Scott, be on Twitter. You lead me exactly where I was headed because I do think that, yes, they are close and I think they have positively influenced each other and I wonder if the absence of Svechtykoff, because Nechas has taken an enormous step forward this year, but I wonder if the absence hasn't also caused Marty maybe to try to do too many things because some of the mistakes that he made last year that had nothing to do with not scoring goals, but more puck management decision-making things have sort of crept back in over the last couple of weeks, coincidentally, since Andrei's injury. I wonder if he's just trying to compensate for his friend. Well, I don't think there's any doubt that everyone in that lineup feels, you know, first of all you have the Max Pacioretty situation, you know, which really is, you know, with all due respect to Max Pacioretty, really not a factor with this team this year, right, and played a handful of games.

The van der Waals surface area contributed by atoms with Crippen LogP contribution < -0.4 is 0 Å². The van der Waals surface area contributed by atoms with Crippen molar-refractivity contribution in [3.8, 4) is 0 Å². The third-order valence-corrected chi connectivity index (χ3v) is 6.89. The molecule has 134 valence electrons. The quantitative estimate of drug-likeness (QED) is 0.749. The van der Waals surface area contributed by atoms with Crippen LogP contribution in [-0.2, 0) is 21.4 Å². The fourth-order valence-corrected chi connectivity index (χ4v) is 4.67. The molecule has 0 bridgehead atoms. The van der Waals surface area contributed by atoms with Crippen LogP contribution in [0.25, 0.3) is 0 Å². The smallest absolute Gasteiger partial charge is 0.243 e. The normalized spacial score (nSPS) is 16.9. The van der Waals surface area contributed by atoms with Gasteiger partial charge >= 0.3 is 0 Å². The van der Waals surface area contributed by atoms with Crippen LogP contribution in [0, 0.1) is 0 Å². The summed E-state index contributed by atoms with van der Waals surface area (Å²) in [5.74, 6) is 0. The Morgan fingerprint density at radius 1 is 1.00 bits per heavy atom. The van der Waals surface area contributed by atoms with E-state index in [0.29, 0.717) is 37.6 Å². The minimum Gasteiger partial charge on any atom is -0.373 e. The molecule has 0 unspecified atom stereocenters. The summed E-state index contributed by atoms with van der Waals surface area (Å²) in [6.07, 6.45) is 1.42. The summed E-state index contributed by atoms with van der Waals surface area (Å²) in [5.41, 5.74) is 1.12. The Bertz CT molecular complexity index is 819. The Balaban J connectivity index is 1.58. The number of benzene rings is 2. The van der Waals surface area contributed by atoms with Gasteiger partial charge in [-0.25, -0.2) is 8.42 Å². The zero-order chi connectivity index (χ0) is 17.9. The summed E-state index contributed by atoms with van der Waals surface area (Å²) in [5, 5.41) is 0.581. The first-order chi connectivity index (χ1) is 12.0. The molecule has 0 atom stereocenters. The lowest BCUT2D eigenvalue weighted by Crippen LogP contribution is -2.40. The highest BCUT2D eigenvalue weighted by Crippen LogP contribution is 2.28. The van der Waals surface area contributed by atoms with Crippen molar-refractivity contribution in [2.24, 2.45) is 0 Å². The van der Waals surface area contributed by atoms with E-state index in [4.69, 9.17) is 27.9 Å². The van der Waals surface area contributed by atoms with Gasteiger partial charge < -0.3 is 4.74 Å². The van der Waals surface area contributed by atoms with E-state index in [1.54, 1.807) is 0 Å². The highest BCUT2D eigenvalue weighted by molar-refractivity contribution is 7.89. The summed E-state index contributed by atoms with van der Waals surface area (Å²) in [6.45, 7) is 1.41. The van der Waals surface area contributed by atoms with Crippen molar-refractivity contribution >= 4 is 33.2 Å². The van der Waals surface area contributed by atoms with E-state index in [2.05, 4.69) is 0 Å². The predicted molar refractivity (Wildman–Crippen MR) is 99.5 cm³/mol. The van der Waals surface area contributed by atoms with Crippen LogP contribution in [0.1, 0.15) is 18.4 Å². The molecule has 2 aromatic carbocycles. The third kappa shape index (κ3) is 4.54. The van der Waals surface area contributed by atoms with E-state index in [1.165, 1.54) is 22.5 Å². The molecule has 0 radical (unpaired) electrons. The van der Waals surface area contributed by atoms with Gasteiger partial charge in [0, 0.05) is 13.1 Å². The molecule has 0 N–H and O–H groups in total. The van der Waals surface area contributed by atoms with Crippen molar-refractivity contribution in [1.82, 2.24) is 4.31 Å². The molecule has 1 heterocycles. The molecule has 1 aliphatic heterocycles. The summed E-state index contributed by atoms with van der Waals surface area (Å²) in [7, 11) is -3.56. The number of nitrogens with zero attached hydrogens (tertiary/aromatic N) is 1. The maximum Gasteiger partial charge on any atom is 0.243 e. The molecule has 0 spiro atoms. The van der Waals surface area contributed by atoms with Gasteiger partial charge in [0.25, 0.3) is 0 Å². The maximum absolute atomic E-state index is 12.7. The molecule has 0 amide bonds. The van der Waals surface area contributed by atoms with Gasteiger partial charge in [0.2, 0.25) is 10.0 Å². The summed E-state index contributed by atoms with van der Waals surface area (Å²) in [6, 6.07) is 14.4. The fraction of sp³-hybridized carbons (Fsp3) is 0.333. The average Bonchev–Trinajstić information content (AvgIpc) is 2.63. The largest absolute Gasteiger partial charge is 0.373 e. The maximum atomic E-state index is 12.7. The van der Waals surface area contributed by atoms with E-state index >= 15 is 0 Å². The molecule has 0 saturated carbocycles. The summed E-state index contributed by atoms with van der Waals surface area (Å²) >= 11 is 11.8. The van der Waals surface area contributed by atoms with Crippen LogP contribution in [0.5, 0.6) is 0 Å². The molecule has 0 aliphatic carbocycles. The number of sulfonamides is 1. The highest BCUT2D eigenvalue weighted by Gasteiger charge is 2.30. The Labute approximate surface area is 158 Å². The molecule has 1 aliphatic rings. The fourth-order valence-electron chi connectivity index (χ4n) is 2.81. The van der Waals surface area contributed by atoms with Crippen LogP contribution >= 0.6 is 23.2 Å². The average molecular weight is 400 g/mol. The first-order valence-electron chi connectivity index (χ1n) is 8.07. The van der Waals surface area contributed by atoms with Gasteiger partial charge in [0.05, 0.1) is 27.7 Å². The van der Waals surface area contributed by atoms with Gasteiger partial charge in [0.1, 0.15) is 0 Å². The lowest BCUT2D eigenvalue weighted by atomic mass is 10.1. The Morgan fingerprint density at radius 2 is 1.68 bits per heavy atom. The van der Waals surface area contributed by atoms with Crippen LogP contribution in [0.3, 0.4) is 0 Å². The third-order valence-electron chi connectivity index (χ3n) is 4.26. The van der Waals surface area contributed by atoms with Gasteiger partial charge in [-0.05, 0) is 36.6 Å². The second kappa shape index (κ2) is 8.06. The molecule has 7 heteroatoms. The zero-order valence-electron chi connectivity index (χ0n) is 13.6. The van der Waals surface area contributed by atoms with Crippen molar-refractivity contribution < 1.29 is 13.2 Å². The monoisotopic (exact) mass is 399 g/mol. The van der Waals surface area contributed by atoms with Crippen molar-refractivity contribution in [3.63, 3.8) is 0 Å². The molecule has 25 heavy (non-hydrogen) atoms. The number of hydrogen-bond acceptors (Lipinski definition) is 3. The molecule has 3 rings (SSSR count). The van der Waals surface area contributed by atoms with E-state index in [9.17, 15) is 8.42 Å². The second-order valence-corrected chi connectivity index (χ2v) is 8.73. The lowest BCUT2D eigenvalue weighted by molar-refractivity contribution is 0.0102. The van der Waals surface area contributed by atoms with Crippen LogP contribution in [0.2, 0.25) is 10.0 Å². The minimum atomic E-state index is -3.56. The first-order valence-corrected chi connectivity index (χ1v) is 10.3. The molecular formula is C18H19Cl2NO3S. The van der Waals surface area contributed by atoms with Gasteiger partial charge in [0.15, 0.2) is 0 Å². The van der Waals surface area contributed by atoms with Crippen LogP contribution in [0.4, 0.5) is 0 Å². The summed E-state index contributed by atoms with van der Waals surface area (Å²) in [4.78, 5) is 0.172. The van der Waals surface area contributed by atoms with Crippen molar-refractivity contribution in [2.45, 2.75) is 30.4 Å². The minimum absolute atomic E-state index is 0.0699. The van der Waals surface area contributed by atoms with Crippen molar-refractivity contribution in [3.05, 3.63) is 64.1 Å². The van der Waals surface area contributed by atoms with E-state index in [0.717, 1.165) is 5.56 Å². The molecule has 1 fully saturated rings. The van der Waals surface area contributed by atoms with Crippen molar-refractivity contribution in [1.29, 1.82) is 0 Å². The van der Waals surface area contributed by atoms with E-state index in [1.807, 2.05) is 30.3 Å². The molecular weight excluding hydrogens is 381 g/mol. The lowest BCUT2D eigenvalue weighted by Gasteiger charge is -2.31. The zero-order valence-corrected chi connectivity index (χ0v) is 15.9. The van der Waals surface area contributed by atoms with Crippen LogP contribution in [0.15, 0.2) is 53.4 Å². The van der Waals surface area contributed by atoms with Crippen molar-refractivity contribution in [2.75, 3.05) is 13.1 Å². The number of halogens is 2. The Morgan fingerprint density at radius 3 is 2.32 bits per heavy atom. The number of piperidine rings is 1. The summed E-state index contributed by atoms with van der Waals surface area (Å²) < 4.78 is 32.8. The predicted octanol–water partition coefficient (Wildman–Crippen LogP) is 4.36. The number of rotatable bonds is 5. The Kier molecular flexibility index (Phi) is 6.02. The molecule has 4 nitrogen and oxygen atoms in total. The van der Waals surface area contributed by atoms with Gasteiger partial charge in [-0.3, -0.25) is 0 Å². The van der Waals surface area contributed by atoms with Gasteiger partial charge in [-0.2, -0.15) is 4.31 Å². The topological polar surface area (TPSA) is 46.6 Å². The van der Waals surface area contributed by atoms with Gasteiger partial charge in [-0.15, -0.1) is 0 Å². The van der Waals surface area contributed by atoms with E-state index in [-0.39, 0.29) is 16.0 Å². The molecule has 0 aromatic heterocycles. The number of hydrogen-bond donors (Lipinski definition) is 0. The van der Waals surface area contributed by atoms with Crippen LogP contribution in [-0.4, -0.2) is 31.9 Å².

Five, yeah. So, you know, and so it's not like you, you know, to me, Svechtykoff's so different, A, because he plays the game, you know, with such exuberance and he does so many important things, you know, his physicality, his ability to both make plays and to score, all those kinds of things, and I know at the, you know, towards the end before the injury that Nechas and Svechtykoff weren't playing together as certainly as much as they were early in the season, but I think there is a certain amount of pressure throughout the lineup, given the expectations that this team has, that, you know, when you combine Pacioretty and Svechtykoff, there's 80 to 90 goals during the course of a regular season if both were healthy, you know, that are gone. And come playoff time, and I think we saw this in the second round series against the Rangers last year, where critical times calling for those sort of critical moments offensively, which didn't pan out as that series against the Rangers wound to its conclusion in game seven. I think there's a lot of pressure on, especially a guy like Marty Nechas, who has had such a tremendous season, you know, leads a team with 69 points. So I think it's a fair point, Adam, that, you know, so to me, that's part of the coaching between now and game one next Monday or Tuesday night and against whoever it's going to be against. Just do what you know best.